Don't expect Michigan football to switch up its offense against historically good Georgia in Orange Bowl

THERE'S A SAYING in boxing that styles make fights. If that's the case, Michigan offensive coordinator Josh Gattis said, then expect the Capital One Orange Bowl to be a "heavyweight matchup" of "smashmouth" football teams -- the No. 18 rushing offense vs. the No. 2 rushing defense.

Michigan makes no secret that it wants to be physical up front on offense and wear defenses down through the running game, led by Hassan Haskins and Blake Corum, who have combined for 2,227 rushing yards this season. Georgia, behind 340-pound, All-American nose tackle Jordan Davis, seeks to take away the run, then get after the quarterback.

"It's going to be a train wreck inside," Gattis said of the Orange Bowl (7:30 p.m. ET Friday on ESPN/ESPN App).

When Michigan head coach Jim Harbaugh reached out to Gattis following the end of the 2018 season, he made an offer to the then-Alabama receivers coach and co-offensive coordinator: Come here, he said, and "you're going to run your offense."

Curiously, though, the product on the field today doesn't look much like what many Michigan supporters envisioned when Gattis was hired. The offense appears to be built more around Harbaugh's brand of conservative bully ball than Gattis' modern spread concepts.

But Gattis isn't poking holes. It's still his offense, just ... different. It has been a long three years in Ann Arbor, Michigan, as his hire was questioned in the beginning, decried in the middle and now, finally, celebrated. This was a year of vindication -- Gattis won this season's Broyles Award, given to college football's top assistant coach, while the school punched its first trip to the College Football Playoff.

So don't expect Michigan to alter its game plan much to counter Georgia.

If there was any doubt, a week ago, Harbaugh was pictured in a shirt with boldface type that might as well have been broadcasting their strategy in advance: "RUN THE DAMN BALL."

GATTIS WAS SUPPOSED to be the one to breathe life into what had been a stagnant Michigan offense during Harbaugh's first four seasons as head coach. Good but not great -- the Wolverines averaged 9.5 wins but couldn't beat archrival Ohio State -- Michigan needed someone to come in and drag the old-school Harbaugh into the 21st century.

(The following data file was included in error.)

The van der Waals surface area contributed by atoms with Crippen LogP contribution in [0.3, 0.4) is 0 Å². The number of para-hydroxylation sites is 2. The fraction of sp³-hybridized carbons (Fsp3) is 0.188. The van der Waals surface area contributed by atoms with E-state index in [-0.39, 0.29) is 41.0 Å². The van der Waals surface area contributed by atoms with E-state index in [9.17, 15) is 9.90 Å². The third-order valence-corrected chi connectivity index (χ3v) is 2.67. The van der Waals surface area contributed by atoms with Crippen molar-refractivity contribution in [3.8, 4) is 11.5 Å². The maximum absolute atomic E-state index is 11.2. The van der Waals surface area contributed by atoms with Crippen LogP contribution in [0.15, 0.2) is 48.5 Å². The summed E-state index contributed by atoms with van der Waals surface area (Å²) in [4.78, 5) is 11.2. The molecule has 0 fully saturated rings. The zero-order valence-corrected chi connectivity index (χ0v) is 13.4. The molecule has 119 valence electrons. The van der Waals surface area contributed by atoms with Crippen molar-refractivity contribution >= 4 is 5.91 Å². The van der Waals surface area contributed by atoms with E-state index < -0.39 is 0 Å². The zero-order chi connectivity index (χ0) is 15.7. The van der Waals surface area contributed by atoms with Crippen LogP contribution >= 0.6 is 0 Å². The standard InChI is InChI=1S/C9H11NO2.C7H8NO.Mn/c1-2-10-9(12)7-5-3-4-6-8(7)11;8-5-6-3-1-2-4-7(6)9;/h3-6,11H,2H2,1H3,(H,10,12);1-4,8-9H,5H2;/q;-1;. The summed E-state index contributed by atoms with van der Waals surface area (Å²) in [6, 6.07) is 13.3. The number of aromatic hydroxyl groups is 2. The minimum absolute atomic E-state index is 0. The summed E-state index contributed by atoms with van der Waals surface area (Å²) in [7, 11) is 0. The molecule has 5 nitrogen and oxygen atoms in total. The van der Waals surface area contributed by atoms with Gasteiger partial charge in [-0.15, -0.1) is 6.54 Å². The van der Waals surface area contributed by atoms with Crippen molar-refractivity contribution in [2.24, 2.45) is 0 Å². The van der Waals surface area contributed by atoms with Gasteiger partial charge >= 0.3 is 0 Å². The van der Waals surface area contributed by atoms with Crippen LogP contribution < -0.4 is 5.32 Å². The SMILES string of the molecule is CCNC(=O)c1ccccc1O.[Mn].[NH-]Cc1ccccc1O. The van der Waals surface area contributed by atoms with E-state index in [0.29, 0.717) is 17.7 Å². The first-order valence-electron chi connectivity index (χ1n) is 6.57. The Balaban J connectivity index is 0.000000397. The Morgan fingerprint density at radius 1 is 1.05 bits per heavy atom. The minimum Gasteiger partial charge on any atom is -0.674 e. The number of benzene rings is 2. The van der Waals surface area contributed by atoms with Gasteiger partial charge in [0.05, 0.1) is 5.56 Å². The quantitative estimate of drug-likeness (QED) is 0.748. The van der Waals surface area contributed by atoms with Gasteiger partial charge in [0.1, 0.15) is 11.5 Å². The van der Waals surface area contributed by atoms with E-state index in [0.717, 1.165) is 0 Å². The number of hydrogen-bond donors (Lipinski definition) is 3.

Instead of trying to win the time of possession battle, under Gattis the Wolverines promised to go no-huddle and push the tempo. Instead of relying solely on pro-style formations with one or two receivers and the quarterback under center, they'd move the quarterback into the shotgun and use three- and four-receiver sets.

The changing of the guard was going to be exciting. It even came with a clever slogan: "Speed in space."

The catchphrase, which Gattis coined, showed up everywhere. Michigan's graphics department created a phone wallpaper that fans could download with an astronaut in a blue and yellow winged helmet soaring over the moon. The school printed shirts, which Gattis shot out of a T-shirt cannon during a February 2019 basketball game.

Gattis leaned in, tweeting the hashtag "#SpeedInSpace" 33 times in 2019, including once alongside a video he shot from a boat on the waters of Cape Town, South Africa.

But after a debut season in which the Michigan offense was OK but never truly took off, the hashtag disappeared from Gattis' tweets.

Then, in 2020, everything that could go wrong for Michigan football did. Going 2-4 was bad, but the record didn't tell the entire story as the offense ranked a paltry 66th in points per game, Joe Milton III struggled at quarterback and had to be benched in favor of Cade McNamara, and the team's last three games were all canceled due to COVID-19.

There wasn't much optimism heading into 2021. The Wolverines were unranked in the AP Preseason Top 25, Milton left via the transfer portal, and there was more buzz about McNamara's backup, freshman J.J. McCarthy, than McNamara himself.

Offensive lineman Andrew Vastardis would later revel in how one oddsmaker predicted the team's chances of winning the Big Ten championship at 2%.

"But, you know," Vastardis said, "we believe in each other."

Michigan won the season opener against Western Michigan handily, but it wasn't exactly promising as McNamara attempted only 11 passes and the team's most experienced receiver, Ronnie Bell, was lost for the year to a knee injury.

The first month of the season seemed like it might be a mirage. Yes, Michigan went 4-0, but it had beaten only Western Michigan, Washington, Northern Illinois and Rutgers, and McNamara hadn't attempted 20 passes in a game.

But then came wins against Wisconsin, Nebraska and Northwestern. After losing to Michigan State, the Wolverines didn't fold. They beat Indiana and Penn State.